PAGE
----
The role of an effective leader requires “Balance.” Great leaders are "balanced" with a twofold objective: to drive results and to lead the team.While drive for results is an essential competency, it can only take a leader so far, and must be accompanied by an ability to structure the work and move others toward the same execution goals. This takes balance.
Now "balance" is not a musical term, but it is indeed a necessity within the community. Let’s take musicians for example. They tend to be very passionate about learning the newest riff to showcase their skills for the next time onstage. However, when it comes to staying current on the many ongoing changes within the music industry, many are lost. But in order to be successful, the practice of “balance” must be a practicing discipline.
Recently, my path crossed with an exceptional leader here in the Atlanta area. I have witnessed the discipline of Trey Lander (Bass player for Reuben’s Bell / formerly Daniels Brothers Band) as “balanced.” Finding the ability to start a new company, prepare for shows, set goals and develop a knowledge of the music business, while at the same time motivating others on the team to become better AND spending time with his family is amazing. This demonstration of “Balance” has proven results not only in his personal life but also in his music career and those around him as well.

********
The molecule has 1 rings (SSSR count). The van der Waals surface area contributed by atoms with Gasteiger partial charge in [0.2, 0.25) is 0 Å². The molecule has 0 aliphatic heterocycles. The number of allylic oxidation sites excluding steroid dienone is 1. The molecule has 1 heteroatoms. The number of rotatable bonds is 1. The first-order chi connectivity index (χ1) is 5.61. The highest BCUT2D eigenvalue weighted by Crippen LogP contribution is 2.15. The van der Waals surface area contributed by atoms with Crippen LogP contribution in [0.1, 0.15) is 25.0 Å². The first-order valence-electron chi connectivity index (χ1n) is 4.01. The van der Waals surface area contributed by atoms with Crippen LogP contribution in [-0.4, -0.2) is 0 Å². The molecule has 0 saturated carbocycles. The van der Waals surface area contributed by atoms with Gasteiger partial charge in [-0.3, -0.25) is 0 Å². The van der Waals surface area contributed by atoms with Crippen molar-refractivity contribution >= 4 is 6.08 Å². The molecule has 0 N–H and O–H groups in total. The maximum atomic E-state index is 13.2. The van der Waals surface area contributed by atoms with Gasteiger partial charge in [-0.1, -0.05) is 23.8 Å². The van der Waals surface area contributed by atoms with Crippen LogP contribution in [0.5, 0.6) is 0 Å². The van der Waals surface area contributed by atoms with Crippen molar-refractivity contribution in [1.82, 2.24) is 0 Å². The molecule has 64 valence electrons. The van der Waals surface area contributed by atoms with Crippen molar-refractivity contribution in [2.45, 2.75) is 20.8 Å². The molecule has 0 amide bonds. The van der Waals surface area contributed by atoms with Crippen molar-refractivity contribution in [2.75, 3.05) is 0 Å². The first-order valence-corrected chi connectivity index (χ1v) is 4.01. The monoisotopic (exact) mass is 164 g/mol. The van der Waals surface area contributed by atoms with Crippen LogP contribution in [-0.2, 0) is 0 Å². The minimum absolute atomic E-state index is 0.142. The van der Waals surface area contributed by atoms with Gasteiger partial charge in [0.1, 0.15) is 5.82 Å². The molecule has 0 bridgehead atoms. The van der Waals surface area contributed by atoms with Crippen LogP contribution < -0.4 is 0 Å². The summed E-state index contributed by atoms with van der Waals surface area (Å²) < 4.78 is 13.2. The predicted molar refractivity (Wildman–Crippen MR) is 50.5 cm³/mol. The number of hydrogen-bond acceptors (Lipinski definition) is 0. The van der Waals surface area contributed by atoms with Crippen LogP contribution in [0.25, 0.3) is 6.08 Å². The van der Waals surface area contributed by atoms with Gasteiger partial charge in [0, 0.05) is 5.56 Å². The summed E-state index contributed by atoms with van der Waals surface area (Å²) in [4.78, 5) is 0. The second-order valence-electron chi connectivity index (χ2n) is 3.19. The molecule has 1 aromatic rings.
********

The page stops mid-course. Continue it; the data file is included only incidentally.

Being a good, strong, dependable leader is all about keeping things in perspective, in harmony with yourself and those around you. Being this kind of leader is not a one-sided position. You cannot be rough on your employees and never show them any tenderness. And you can’t be easy on everyone and never show them any discipline. You have to have a balance of both.
Here are a few "Balance" tips:
Balance the ability to confront difficult situations and deal with conflict with an ability to consider everyone’s perspective and the possibility that you may be wrong about something as often as you’re right.
Balanced leaders set goals and accomplish them, without compromising their relationships with their staff to get it done.
Balance professionalism with a personal relationship with your employees and clientele.
Balanced leaders can accept constructive criticism from others without getting defensive (or “jumping” as a friend once called it, because we often jump to defend ourselves and have hurt feelings and wounded pride when someone else sees a need for improvement).
A balanced leader is respected in his authority and yet approachable when someone has a question about the process behind his decision or clarification.
A “Balanced” leader requires work EVERYDAY. It’s definitely not an easy task; but it is incredibly rewarding.